At the end of the houses there was a fork in the track, with no green-and-yellow sign to guide us, but we guessed the way to the right, towards the river, and this proved correct.
We kept close to the wooded bank of the Tarn until we came level with Prades, a village on the other side backed by an uncompromising fortress, with a spillway across the river, now exposed and walkable.
From this point the track climbed high above the water, although there was still plenty of height above us, and joined the ancient thoroughfare that had been superseded by the road. It was superbly constructed, with a drystone wall supporting the outer side and another one retaining the rocky upper slope, which had been chipped away in parts.
Generations of people must have worked on it, and even more generations got the benefit of it. The paved surface was now covered with dirt and debris, but it was still a splendid path.
It was easy to imagine the original inhabitants of Castelbouc hastening along it, on their way to the market in Sainte-Énimie. Meanwhile the river below described large curves between sandbanks, and the highway snaked across the opposite hillside.
Eventually we descended to the river, where there was another school-children’s barracks, as well as a low bridge. The track became rocky and uneven, jammed between the water and an outcropping band of rock, and still in thick forest.
One more curve of the river brought us out unexpectedly onto a bitumen road, the one coming down from Meyrueis, and we crossed the bridge at an angle into a totally different world. Gift shops, bars, hotels, kayak and canoe hire, signs, posters, cars and tourists crowded the concrete apron of the river front, while behind, the grey stones of the old village stood quietly.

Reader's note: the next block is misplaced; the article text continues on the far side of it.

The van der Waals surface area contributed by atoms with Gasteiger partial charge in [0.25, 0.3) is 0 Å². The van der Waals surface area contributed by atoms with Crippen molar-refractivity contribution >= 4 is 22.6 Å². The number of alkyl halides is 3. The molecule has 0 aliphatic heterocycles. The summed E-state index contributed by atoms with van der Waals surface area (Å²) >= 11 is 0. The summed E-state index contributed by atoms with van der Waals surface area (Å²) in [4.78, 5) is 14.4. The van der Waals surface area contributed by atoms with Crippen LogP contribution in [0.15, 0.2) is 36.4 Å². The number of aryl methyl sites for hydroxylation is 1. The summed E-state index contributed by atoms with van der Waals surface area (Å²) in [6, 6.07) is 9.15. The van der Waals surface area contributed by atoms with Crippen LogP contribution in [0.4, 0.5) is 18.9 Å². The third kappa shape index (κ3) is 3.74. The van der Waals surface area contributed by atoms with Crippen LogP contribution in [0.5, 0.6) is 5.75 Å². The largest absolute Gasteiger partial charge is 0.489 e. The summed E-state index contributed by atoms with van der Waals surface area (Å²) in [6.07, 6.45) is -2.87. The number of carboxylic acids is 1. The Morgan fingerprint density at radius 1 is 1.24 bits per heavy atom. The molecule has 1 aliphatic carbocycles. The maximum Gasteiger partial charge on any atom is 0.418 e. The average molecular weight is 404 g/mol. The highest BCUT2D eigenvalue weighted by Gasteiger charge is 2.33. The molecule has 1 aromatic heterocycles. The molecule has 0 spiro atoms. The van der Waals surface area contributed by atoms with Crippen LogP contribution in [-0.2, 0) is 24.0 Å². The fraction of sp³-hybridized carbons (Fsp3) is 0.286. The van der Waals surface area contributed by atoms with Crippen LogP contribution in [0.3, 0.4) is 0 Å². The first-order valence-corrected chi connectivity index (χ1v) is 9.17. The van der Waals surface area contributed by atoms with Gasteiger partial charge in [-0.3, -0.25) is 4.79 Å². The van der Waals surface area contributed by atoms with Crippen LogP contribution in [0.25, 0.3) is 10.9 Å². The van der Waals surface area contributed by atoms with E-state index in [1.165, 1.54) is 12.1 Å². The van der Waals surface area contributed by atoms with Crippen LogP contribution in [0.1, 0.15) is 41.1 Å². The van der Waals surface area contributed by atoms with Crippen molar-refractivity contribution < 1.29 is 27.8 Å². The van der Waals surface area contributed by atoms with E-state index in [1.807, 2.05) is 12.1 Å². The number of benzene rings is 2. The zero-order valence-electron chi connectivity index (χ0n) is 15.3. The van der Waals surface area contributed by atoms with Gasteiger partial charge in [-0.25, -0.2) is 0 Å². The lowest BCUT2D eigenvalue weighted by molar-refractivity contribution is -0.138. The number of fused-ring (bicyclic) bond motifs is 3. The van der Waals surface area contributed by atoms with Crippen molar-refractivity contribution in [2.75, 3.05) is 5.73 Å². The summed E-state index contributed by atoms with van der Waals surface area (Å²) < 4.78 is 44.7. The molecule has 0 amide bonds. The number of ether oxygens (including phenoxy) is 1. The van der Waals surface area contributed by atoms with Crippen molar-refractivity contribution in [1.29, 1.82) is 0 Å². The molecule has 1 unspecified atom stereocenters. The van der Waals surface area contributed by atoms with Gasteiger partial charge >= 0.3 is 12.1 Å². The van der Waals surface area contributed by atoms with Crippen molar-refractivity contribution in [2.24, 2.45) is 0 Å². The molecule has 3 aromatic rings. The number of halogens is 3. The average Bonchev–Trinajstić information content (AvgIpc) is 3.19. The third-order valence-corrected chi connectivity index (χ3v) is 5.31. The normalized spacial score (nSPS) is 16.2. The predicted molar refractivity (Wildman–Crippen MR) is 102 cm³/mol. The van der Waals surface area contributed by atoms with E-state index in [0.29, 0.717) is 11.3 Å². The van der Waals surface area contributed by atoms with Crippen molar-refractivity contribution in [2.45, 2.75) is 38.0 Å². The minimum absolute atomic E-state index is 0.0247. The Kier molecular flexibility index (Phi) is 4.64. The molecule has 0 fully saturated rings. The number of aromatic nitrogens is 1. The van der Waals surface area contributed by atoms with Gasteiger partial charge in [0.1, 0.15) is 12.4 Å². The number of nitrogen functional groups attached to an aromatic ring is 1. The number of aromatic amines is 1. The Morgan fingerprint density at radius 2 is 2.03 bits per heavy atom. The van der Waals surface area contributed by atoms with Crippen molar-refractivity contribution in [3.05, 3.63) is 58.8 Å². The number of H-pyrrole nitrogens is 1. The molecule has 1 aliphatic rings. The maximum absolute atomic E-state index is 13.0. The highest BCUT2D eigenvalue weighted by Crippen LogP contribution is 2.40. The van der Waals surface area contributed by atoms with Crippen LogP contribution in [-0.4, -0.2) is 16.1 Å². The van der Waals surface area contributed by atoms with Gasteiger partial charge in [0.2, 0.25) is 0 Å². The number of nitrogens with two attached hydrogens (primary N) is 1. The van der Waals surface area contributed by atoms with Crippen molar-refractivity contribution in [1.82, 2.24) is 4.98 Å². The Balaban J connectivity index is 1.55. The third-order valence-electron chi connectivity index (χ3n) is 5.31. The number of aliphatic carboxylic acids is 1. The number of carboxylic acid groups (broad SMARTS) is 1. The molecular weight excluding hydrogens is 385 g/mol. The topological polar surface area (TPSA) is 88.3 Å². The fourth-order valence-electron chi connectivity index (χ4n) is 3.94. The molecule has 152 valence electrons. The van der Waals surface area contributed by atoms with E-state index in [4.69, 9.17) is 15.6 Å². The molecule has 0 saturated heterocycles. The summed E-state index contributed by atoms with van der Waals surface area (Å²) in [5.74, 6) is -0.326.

It was 1:45 pm, so we hastened to the nearest bar for coffee, to celebrate our arrival. The waiter told us that the nearest camping ground in the downstream direction was a couple of kilometres further down the road, on the way to Saint-Chély-du-Tarn, although the woman in the Office of Tourism later said it was only one.
While we ate our second lunch on a bench near the river (it was our fourth meal for the day, after two breakfasts and a previous lunch), we formed a plan.
The walking track was on the left bank, across the river, and as there was no bridge between Sainte-Énimie and Saint-Chély-du-Tarn, we would take the road as far as Saint-Chély-du-Tarn, and then cross over to the track, rather than retrace our steps to Sainte-Énimie.
As we have found many times, walking on a road early in the morning is quite different from doing it later in the day.
We set off down the road. The only tricky part for walkers was a short tunnel just out of the town with absolutely no kerb, but we got through it without trouble. It was indeed two kilometres to the camping ground, which clung to the slope above the river in a series of terraces.
Everything was spick and span, with flowers and spreading trees. It also had a pool but it was far too cool to use it. At 6:30, dressed in our best (i.e. our other set of clothes), we returned to explore the old town.
In the charming barrel-vaulted church, there was a vase in a side chapel marking the height (40m) of the floods of 1900 and 1985.
The streets higher up had been exquisitely renovated and were empty of tourists, apart from the odd straggler like ourselves. We could see how it had got its appelation of plus beau village.
Back in the busy lower streets, we did quick survey of the eateries before going to a bar for a glass of wine and to consider our options.
We decided on the Restaurant du Nord, which had a €13.50 menu.
Out of habit, we sat outside initially, but we soon realised that we had made the same mistake as last night, forgetting that we were in the mountains, so we retreated indoors, where it was snug and lovely.
We began our meal with crudités and a goat-cheese tart, the shared a steak and a cèpe omelette. To finish, Keith had a crème brûlée, needless to say, and I had cheese, which I put away for the next day, also needless to say.